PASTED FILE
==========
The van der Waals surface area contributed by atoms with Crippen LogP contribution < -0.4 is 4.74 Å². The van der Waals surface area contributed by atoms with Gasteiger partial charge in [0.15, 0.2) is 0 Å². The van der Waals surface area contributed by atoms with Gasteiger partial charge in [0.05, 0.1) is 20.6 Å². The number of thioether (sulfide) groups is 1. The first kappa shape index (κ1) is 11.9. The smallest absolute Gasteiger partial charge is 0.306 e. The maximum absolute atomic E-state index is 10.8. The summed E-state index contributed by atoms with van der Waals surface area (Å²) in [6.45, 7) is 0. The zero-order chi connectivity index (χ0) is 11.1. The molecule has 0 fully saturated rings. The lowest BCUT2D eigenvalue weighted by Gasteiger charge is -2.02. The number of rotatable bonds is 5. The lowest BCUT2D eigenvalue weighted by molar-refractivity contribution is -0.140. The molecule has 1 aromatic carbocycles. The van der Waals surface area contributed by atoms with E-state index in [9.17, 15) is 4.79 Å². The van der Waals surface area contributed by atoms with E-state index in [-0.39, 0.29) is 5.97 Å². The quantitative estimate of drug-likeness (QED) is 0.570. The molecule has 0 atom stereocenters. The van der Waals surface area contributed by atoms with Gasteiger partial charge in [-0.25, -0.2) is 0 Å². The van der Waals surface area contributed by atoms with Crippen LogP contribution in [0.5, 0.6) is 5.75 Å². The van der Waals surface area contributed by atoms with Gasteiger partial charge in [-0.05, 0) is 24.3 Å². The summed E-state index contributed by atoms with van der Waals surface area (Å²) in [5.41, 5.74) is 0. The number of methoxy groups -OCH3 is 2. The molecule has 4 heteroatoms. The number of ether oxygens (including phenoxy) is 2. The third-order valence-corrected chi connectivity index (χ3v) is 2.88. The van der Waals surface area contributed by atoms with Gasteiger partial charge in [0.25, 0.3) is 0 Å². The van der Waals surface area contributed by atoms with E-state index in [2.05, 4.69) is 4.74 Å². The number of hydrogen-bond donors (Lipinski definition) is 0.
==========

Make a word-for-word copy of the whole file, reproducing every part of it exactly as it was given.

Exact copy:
The van der Waals surface area contributed by atoms with Crippen LogP contribution < -0.4 is 4.74 Å². The van der Waals surface area contributed by atoms with Gasteiger partial charge in [0.15, 0.2) is 0 Å². The van der Waals surface area contributed by atoms with Gasteiger partial charge in [0.05, 0.1) is 20.6 Å². The number of thioether (sulfide) groups is 1. The first kappa shape index (κ1) is 11.9. The smallest absolute Gasteiger partial charge is 0.306 e. The maximum absolute atomic E-state index is 10.8. The summed E-state index contributed by atoms with van der Waals surface area (Å²) in [6.45, 7) is 0. The zero-order chi connectivity index (χ0) is 11.1. The molecule has 0 fully saturated rings. The lowest BCUT2D eigenvalue weighted by Gasteiger charge is -2.02. The number of rotatable bonds is 5. The lowest BCUT2D eigenvalue weighted by molar-refractivity contribution is -0.140. The molecule has 1 aromatic carbocycles. The van der Waals surface area contributed by atoms with E-state index in [9.17, 15) is 4.79 Å². The van der Waals surface area contributed by atoms with E-state index in [-0.39, 0.29) is 5.97 Å². The quantitative estimate of drug-likeness (QED) is 0.570. The molecule has 0 atom stereocenters. The van der Waals surface area contributed by atoms with Gasteiger partial charge in [-0.25, -0.2) is 0 Å². The van der Waals surface area contributed by atoms with Crippen LogP contribution in [0.5, 0.6) is 5.75 Å². The van der Waals surface area contributed by atoms with Gasteiger partial charge in [-0.05, 0) is 24.3 Å². The summed E-state index contributed by atoms with van der Waals surface area (Å²) in [5.41, 5.74) is 0. The number of methoxy groups -OCH3 is 2. The molecule has 4 heteroatoms. The number of ether oxygens (including phenoxy) is 2. The third-order valence-corrected chi connectivity index (χ3v) is 2.88. The van der Waals surface area contributed by atoms with Gasteiger partial charge in [0.25, 0.3) is 0 Å². The van der Waals surface area contributed by atoms with E-state index in [2.05, 4.69) is 4.74 Å². The number of hydrogen-bond donors (Lipinski definition) is 0.